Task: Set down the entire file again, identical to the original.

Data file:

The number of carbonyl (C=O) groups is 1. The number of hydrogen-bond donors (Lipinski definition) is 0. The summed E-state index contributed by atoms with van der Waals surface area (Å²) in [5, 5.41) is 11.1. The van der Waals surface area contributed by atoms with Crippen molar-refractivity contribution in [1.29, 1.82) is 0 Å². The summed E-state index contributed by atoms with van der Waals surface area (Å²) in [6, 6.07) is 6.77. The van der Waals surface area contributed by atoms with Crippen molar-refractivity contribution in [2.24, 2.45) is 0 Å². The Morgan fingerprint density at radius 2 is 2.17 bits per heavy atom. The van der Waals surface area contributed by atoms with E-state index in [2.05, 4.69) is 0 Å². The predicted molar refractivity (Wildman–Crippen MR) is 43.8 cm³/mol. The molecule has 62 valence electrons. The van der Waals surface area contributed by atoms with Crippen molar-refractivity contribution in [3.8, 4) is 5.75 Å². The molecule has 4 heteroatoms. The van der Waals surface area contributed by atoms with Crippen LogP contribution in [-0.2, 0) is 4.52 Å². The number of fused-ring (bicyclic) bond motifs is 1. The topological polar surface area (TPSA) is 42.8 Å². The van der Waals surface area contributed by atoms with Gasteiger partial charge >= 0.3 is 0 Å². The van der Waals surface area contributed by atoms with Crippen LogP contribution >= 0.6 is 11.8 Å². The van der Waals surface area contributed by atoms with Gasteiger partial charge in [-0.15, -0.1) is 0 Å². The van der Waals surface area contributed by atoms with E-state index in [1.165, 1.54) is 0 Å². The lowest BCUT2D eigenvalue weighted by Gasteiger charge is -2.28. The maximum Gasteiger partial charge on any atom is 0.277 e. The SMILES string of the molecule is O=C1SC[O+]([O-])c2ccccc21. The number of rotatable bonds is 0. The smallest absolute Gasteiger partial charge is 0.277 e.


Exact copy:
The number of carbonyl (C=O) groups is 1. The number of hydrogen-bond donors (Lipinski definition) is 0. The summed E-state index contributed by atoms with van der Waals surface area (Å²) in [5, 5.41) is 11.1. The van der Waals surface area contributed by atoms with Crippen molar-refractivity contribution in [1.29, 1.82) is 0 Å². The summed E-state index contributed by atoms with van der Waals surface area (Å²) in [6, 6.07) is 6.77. The van der Waals surface area contributed by atoms with Crippen molar-refractivity contribution in [2.24, 2.45) is 0 Å². The Morgan fingerprint density at radius 2 is 2.17 bits per heavy atom. The van der Waals surface area contributed by atoms with E-state index in [2.05, 4.69) is 0 Å². The predicted molar refractivity (Wildman–Crippen MR) is 43.8 cm³/mol. The molecule has 62 valence electrons. The van der Waals surface area contributed by atoms with Crippen molar-refractivity contribution in [3.8, 4) is 5.75 Å². The molecule has 4 heteroatoms. The van der Waals surface area contributed by atoms with Crippen LogP contribution in [-0.2, 0) is 4.52 Å². The number of fused-ring (bicyclic) bond motifs is 1. The topological polar surface area (TPSA) is 42.8 Å². The van der Waals surface area contributed by atoms with Gasteiger partial charge >= 0.3 is 0 Å². The van der Waals surface area contributed by atoms with Crippen LogP contribution >= 0.6 is 11.8 Å². The van der Waals surface area contributed by atoms with Gasteiger partial charge in [-0.15, -0.1) is 0 Å². The van der Waals surface area contributed by atoms with E-state index in [1.165, 1.54) is 0 Å². The lowest BCUT2D eigenvalue weighted by Gasteiger charge is -2.28. The maximum Gasteiger partial charge on any atom is 0.277 e. The SMILES string of the molecule is O=C1SC[O+]([O-])c2ccccc21. The number of rotatable bonds is 0. The smallest absolute Gasteiger partial charge is 0.277 e.